Business CostsOn March 9, in the story concerning the...

LETTERS TO THE EDITOR

March 24, 1993

Business Costs

On March 9, in the story concerning the additional $55 billion in cuts to the federal budget, reporter Karen Hosler referred to the $3.4 billion extension of unemployment benefits as part of President Clinton's economic stimulus package.

Extending the benefits of someone who has been unemployed beyond the normal benefit period will not stimulate the economy.

Extending these benefits will only burden the businesses that supply the unemployment fund with its tax dollars and insurances.

Businesses that are further burdened during these hard economic times -- unemployment insurance taxes were increased one year ago to enable the government to extend unemployment benefits -- do not hire new employees.

In fact, most cut back their payroll. This creates a swell in the ranks of the unemployed, which reinforces a sluggish economy.

Putting people back to work is the best way to stimulate the economy. Employed persons spend more money than unemployed persons because they have more money to spend.

The more wage earners there are means the more revenues the government can collect. The more revenues the government collects means less tax burden on businesses. The less burden on businesses means the more employees they can hire.

It is simple logic: Create a financial strain on businesses that is too heavy, and they will lay off workers (see Boeing and Westinghouse).

Ease the financial strain on businesses and they can hire more workers.

It is true, business owners may profit more, but if they are hiring more people, isn't that what's important?

Our government today is not going to create one job by extending unemployment benefits. I think they just don't get it.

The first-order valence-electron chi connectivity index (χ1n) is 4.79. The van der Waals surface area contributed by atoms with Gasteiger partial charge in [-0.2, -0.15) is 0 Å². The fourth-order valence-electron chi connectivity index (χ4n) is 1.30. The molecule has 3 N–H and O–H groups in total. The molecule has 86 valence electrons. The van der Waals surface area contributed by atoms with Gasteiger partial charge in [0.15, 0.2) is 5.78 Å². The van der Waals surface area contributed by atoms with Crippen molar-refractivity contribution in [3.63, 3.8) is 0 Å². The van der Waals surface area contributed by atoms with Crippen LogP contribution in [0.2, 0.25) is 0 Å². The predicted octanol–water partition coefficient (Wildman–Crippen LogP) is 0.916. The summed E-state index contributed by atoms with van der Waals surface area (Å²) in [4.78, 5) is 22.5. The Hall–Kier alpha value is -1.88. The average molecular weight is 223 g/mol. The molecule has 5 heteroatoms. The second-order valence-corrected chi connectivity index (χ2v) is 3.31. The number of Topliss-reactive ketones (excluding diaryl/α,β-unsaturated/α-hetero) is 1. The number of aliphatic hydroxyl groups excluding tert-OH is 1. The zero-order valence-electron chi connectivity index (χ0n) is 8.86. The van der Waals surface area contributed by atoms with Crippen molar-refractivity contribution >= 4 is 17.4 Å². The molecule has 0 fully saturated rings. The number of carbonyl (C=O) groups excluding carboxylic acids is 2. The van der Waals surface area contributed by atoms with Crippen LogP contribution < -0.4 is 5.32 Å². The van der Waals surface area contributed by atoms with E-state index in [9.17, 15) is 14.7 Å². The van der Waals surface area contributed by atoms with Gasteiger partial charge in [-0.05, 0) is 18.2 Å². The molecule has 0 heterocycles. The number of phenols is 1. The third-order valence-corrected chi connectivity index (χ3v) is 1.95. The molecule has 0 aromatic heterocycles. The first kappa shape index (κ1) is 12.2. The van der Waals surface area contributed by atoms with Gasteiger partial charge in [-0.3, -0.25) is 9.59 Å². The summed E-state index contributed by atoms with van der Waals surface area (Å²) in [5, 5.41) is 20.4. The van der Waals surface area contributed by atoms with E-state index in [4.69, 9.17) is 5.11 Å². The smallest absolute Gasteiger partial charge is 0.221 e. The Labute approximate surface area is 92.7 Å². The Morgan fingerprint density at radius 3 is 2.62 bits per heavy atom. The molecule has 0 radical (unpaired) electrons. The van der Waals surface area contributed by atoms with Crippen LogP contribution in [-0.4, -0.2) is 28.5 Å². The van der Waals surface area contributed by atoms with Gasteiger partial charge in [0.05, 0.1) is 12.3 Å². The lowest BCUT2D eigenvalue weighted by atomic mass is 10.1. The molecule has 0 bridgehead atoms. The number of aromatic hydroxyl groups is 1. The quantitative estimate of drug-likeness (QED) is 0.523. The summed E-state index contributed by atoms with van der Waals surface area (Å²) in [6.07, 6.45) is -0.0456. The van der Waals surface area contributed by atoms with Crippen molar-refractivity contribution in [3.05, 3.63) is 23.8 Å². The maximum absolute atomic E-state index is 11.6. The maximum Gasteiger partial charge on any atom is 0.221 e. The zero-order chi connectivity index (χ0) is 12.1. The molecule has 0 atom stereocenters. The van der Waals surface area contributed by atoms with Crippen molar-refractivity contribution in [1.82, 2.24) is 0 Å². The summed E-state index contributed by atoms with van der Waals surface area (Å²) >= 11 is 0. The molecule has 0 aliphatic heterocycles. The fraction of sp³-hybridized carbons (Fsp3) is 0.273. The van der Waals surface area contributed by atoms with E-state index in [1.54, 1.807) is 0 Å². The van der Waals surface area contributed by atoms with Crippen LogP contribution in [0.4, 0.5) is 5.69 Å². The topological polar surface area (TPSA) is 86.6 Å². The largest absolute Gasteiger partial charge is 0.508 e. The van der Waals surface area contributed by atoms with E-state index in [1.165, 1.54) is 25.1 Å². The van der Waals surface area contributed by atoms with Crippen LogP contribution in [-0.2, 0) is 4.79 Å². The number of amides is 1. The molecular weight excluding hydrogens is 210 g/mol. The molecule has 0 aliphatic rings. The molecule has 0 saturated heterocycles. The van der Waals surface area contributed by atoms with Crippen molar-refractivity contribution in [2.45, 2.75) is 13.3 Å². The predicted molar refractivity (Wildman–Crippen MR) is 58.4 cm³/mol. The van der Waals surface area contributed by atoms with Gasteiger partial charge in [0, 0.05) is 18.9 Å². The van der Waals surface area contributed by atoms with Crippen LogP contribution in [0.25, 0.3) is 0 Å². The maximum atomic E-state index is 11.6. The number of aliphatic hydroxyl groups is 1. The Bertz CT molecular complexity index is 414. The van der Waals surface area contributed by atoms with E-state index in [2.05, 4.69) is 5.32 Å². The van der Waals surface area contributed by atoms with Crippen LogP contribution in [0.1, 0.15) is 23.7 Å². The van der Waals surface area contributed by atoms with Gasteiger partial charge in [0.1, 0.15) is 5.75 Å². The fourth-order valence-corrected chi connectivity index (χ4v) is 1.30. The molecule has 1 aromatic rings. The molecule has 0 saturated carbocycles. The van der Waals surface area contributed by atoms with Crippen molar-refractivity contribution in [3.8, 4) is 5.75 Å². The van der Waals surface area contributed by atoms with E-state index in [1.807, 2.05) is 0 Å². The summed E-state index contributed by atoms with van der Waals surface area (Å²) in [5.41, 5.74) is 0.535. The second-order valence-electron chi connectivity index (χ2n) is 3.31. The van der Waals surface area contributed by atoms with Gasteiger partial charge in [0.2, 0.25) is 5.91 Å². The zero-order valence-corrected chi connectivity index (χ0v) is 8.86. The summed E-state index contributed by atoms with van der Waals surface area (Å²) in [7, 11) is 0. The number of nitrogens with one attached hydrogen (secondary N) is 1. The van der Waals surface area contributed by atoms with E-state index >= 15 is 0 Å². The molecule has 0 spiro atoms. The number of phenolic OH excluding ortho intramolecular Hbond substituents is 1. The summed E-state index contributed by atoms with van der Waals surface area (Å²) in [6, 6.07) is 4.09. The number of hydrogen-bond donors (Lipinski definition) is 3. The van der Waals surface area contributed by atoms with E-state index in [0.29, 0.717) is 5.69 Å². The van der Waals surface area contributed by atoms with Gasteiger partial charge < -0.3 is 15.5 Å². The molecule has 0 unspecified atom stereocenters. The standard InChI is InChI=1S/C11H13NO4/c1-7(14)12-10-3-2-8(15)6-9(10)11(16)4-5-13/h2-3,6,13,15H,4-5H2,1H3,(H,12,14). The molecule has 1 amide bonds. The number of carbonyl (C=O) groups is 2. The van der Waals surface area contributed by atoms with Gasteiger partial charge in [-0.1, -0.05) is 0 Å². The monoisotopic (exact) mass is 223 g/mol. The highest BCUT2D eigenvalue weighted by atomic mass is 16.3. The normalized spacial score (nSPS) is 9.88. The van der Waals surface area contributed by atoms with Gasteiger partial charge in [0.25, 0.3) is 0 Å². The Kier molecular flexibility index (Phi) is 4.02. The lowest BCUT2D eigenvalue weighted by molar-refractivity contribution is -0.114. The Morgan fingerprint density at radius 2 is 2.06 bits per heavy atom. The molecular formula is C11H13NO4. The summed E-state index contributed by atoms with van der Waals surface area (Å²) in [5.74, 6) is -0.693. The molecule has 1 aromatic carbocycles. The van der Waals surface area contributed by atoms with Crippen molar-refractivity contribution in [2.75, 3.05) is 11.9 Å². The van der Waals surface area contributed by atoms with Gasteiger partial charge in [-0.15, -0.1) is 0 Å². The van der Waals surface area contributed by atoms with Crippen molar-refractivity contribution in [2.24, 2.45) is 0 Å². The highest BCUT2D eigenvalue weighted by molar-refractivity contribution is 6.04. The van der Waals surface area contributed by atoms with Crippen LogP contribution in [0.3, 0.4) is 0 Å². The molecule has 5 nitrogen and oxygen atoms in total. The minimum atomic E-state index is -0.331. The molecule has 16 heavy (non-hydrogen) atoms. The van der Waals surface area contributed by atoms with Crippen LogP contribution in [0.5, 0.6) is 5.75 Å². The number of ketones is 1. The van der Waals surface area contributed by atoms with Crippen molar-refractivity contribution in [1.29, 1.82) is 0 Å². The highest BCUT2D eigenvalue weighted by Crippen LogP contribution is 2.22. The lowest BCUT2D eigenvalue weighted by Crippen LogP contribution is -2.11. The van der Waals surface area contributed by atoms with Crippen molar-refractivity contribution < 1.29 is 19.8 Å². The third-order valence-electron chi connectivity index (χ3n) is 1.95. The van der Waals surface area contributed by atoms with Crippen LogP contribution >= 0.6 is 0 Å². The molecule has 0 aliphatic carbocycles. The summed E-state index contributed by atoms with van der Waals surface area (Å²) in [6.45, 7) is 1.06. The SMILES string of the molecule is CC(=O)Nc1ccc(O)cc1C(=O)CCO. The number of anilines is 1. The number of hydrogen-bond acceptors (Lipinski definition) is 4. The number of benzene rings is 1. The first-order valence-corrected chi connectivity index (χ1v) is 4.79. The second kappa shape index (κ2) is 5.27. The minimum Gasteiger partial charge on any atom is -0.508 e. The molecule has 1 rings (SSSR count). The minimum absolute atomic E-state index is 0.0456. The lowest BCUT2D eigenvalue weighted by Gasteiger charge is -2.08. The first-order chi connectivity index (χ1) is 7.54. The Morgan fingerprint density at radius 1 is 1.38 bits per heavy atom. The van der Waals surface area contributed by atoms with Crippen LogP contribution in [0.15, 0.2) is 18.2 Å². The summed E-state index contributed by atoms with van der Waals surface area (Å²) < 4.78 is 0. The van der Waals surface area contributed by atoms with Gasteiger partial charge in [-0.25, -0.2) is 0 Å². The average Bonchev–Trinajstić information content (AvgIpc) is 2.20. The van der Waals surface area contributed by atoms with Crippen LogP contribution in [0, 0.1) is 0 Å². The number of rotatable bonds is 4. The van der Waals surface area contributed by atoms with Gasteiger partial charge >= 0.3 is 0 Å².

Pete Taylor

Baltimore

Three Times Taxed

Everything has been written about Social Security except as it applies to the self-employed, of which I am one.

I have been a Social Security payer since its inception. I was the secretary-treasurer of a local company when it first came into being in 1935. Hence, I paid my half and the employer paid the other. During the war years I did not contribute.

On my return from the war, lawyers were included in the program. I was self-employed and paid almost twice as much as an employer-employee.

At first, the tax was not so bad. But as the years passed and my practice increased, I paid the maximum, which is now 15.3 percent. I am still paying that.

Being over 65, I now collect Social Security. My earnings are decreasing, but they are still a part of my income, and my Social Security payment increases. The 50 percent of my Social Security payments are now included in my adjusted gross income on which my income tax is computed after deductions.

Thus I am paying three taxes. First, I have to make enough to pay income tax. In addition to that tax, I pay a second tax on my business income. Moreover half -- or possibly 85 percent, if President Clinton and his Congress have their say -- will be added to my self-employed income and taxed again.

I hesitate to say so, but I sometimes feel I should simply stop work, put all my savings in tax-exempt securities and not pay any taxes at all.

Edwin J. Wolf

Baltimore

Mobile Coffins

Several decades ago, there was an outburst of horror about children getting trapped in abandoned refrigerators with snap locks that could not be opened from the inside. As a result, all refrigerators now have doors that can be pushed open from the inside.

I read recently how one of the victims of the Dontay Carter crime spree knew enough to fiddle with the electric wire to the trunk lock to get it to open. Others were not so fortunate The question is: Why don't car manufacturers install trunk locks with a clearly visible internal release lever? Where is the public outcry? Where are the leaders of public opinion?

We're all carrying a coffin around in the back of our cars, ready for the bad guys to imprison us in, perhaps to the death. And the number of bad guys seems to be increasing.

Gerald B. Johnston

Ellicott City

Truth of Unity

I am responding to an article Feb. 14, "Led By An Inner Voice," by Angela Ney. The information and image Ms. Ney presented was as erroneous as one can get.

I had to read the article several times to be sure that she was referring to the Unity denomination to which I belong.

Unity was established 100 years ago as a publication ministry and is known today throughout the world as the "Home of the Daily Word." The Daily Word is a small monthly publication that is read by millions worldwide.

The article mentioned a "miracles manual" and made it sound as if we could conjure up secret potions and possibly even spells, and that we have no control whatsoever over our lives.

Our manual is the Holy Bible, and the miracles here are teachings of Jesus Christ. And yes, we do believe in a personal God.

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